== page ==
Second union sues government over OPM hack, alleging constitutional failures

Lisa Rein reports:

A second prominent union representing federal employees is suing the government over the Chinese hack of employee data, underscoring the growing legal and political fallout from the breach.

The National Treasury Employees Union announced Wednesday that it filed suit against the Office of Personnel Management in U.S. District Court, alleging that the agency violated union members’ constitutional rights by failing to protect their private information.

OK, first, they seem to be assuming that it was China behind the hack, and second, how do you get to this as a constitutional right to privacy issue? Their complaint does not shed any light on that claim. Although they diligently outline the basis for claiming reckless indifference and negligence, when it comes to any claimed constitutional right to information privacy, all the complaint states is:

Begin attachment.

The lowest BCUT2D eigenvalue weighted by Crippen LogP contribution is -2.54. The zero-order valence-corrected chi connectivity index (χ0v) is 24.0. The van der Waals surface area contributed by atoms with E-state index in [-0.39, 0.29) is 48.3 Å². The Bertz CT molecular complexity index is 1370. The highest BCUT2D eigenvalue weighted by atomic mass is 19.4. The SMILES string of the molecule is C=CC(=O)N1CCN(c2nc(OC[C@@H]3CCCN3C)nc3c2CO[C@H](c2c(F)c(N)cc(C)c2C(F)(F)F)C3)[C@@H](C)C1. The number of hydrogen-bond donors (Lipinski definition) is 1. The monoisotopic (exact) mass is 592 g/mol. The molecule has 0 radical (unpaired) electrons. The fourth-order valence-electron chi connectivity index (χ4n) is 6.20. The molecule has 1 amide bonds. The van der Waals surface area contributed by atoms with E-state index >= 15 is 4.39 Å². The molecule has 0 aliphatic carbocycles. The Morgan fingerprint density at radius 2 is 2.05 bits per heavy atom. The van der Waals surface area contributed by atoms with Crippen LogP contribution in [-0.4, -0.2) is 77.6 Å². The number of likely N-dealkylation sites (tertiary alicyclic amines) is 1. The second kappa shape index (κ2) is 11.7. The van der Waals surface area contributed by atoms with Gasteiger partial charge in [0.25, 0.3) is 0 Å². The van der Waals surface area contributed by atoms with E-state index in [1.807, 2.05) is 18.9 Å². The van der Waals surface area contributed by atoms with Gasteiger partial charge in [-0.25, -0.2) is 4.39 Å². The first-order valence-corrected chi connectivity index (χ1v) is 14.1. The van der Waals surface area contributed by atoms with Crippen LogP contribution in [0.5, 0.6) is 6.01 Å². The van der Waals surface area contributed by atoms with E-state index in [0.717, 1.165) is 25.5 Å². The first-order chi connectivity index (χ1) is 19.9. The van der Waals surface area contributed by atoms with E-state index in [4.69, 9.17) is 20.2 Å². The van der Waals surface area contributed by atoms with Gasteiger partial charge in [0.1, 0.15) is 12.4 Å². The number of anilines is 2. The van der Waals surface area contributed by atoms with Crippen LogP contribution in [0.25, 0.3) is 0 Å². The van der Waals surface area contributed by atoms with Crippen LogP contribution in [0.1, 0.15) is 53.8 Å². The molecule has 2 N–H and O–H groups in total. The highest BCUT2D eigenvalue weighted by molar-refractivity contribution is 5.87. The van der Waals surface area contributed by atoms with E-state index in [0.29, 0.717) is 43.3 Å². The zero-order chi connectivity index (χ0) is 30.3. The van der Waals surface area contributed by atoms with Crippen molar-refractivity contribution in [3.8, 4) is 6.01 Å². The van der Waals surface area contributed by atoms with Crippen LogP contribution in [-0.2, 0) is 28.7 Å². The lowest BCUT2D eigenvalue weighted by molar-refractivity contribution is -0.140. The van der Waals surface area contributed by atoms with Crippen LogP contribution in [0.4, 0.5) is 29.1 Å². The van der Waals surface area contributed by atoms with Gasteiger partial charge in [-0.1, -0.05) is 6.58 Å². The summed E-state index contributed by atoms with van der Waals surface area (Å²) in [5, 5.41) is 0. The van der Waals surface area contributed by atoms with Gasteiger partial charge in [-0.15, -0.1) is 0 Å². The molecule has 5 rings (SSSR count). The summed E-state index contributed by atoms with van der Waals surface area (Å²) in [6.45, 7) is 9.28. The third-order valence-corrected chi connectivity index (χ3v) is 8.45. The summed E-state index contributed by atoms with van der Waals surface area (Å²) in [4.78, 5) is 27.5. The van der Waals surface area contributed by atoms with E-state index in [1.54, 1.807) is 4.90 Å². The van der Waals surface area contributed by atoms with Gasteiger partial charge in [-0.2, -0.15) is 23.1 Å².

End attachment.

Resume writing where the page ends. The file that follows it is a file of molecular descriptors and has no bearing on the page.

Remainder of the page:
80. The Defendant has violated NTEU members’ constitutional right to informational privacy, including their right to Due Process under the Fifth Amendment to the U.S. Constitution.

To which I say, “huh?”

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